TempleLive to stick with May 15 concert; Gov. Hutchinson said the event ‘violates our directives’

by Michael Tilley ([email protected]) 2,296 views 

Gov. Asa Hutchinson said Monday (May 11) a concert at TempleLive in Fort Smith is in violation of state guidelines for reopening indoor venues and has not been approved. TempleLive officials say they are sticking to the May 15 concert date.

TempleLive, operating in the former Masonic Temple in downtown Fort Smith, announced April 23 that singer-guitarist Travis McCready, formerly with the Southern Rock Band Bishop Gunn, will perform an acoustic set at 8 p.m. on May 15. The concert has gained national attention with publications addressing the conflict between TempleLive and state health officials including Rolling Stone, the New York Times, and Bloomberg.

On May 4, Gov. Hutchinson announced that large indoor venues could begin to reopen May 18, three days after the scheduled concert. Some of the Arkansas Department of Health guidelines for reopening large indoor and outdoor venues include a 12-foot distance between performers and audience, 50 or fewer performers/players/contestants, audience of 50 or fewer people, every other row should be unoccupied, face coverings for all attendees over 10 years of age, and no entry if having a recent fever or other symptoms.

When announcing the concert, Lance Beaty, owner of Beaty Capital Group, the parent company of TempleLive, said information was sought from “multiple sources to develop a responsible approach to mitigate risk, and to allow the performance to go forward.” A key part of that effort is an 80% reduction in seating, from 1,100 to just 229 seats. Other efforts include pre- and post-show disinfection, entry temperature screening, continuous antiseptic wipe down of high touch surfaces, distance seating requirements (which separates groups of guests by six feet or more) and establishing one-way walking paths as recommended by U.S. Centers for Disease Control and Prevention.

On Friday, the governor noted that TempleLive promoters were “really trying to make an effort, a very stringent effort, to try to socially distance, to wear masks.” He said the Arkansas Department of Health (ADH) was working with the promoters to determine if the concert could be held as scheduled.

But on Monday Gov. Hutchinson said the ADH has determined the concert is in violation of state guidelines.

“That violates our directives because we authorized those to be open on May 18. And so that has not been approved. We’ve looked at their plan and their plan was insufficient as well. That concert does not have our approval being three days before the authorized date as well as a few other problems,” he said during his daily COVID-19 briefing.

Lance Beaty, president of Beaty Capital Group which is the parent company of TempleLive said he appreciates the governor’s situation, but said state directives should not always be a “one size fits all” policy.

“Our counsel continues to be engaged in discussions with the state, even late this evening, and we hope that science and reason will produce a plan going forward that is satisfactory to all,” Beaty noted in a statement issued around 6:30 p.m. Monday. “We appreciate that the situations faced by the Governor and his staff are serious and complex, and much of Arkansas’s COVID-19 approach has been praiseworthy. However, in these complex matters, general policies and directives are not always best as ‘one size fits all.’ Therefore, as the needs of the 50 states are not identical, the conditions across the State of Arkansas are not either.”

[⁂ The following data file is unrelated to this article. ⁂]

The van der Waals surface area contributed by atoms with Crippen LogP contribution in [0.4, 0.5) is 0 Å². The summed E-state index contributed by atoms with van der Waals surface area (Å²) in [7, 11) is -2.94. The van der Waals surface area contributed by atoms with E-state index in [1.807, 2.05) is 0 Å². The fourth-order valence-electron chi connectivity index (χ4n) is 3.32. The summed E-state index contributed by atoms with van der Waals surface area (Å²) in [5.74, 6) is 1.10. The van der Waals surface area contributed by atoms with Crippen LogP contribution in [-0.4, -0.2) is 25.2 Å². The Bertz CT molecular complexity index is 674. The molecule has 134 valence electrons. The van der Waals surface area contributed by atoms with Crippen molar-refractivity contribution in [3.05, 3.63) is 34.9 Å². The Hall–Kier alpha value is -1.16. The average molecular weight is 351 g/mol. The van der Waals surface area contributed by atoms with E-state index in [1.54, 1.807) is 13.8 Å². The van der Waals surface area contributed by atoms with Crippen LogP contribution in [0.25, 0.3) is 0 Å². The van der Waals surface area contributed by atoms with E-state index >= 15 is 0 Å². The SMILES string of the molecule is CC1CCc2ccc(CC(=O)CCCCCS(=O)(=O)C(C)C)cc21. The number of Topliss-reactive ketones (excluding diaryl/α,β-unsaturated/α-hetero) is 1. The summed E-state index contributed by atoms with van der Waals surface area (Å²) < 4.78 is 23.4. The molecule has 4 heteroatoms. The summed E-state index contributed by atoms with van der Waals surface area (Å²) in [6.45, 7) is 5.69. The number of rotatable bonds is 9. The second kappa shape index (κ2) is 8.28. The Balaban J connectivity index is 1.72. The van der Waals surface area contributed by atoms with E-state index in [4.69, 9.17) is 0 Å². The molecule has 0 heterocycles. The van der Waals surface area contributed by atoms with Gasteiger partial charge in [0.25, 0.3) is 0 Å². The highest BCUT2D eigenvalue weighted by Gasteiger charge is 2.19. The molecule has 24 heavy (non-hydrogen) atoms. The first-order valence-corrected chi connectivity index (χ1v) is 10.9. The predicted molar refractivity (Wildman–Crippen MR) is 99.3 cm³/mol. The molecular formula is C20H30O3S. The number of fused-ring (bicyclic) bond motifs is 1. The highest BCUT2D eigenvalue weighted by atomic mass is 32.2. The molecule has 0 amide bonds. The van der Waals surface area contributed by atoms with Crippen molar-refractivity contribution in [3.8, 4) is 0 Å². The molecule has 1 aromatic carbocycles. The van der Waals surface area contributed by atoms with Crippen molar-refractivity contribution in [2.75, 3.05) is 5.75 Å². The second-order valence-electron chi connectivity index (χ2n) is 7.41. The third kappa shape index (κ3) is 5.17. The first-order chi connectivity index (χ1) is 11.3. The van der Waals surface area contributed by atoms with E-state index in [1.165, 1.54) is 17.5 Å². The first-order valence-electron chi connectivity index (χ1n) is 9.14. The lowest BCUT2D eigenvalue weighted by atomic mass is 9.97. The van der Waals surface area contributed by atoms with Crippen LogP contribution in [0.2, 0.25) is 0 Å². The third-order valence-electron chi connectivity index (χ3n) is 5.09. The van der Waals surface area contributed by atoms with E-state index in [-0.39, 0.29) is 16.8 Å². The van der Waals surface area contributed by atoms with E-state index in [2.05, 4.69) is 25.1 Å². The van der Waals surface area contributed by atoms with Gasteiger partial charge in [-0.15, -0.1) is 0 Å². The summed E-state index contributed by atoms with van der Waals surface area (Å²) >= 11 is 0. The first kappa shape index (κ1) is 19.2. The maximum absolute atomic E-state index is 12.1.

Continuing, Beaty noted: “We believe that our discussions this evening with the State have been productive, and will lead to a resolution that protects the rights of people to assemble, and will allow them to do so in an environment that protects the health and safety of the public, the artists, and our employees.”

Beaty acquired the historic 53,000-square-foot Masonic Temple in downtown Fort Smith in November 2014 in a $2.5 million deal. The three-story building at 200 N. 11th St. was built in 1928 and has numerous meeting rooms and a theatre capable of seating 900. It reopened as TempleLive in August 2017 after around $5 million in renovations.

Following is the full statement from TempleLive

In response to Governor Hutchinson’s comments today, TempleLive currently plans to conduct the Travis McCready concert at its Fort Smith, Arkansas venue on Friday, May 15th as scheduled.

The COVID19 precautions and practices established by TempleLive have accumulated interest from other entertainment establishments and are being adopted and implemented worldwide. We believe that the “Fan-Pod” seating model along with other innovative safety protocols which have been adopted by TempleLive create a safe and comfortable environment, and are the next logical steps in bringing live entertainment back to the stage.

Lance Beaty, President of Beaty Capital Group Inc., parent company of TempleLive, LLC said, “Our counsel continues to be engaged in discussions with the state, even late this evening, and we hope that science and reason will produce a plan going forward that is satisfactory to all. We appreciate that the situations faced by the Governor and his staff are serious and complex, and much of Arkansas’s COVID19 approach has been praiseworthy. However, in these complex matters, general policies and directives are not always best as “one size fits all”. Therefore, as the needs of the 50 states are not identical, the conditions across the State of Arkansas are not either.”

Beaty added, “We believe that our discussions this evening with the State have been productive, and will lead to a resolution that protects the rights of people to assemble, and will allow them to do so in an environment that protects the health and safety of the public, the artists, and our employees.”

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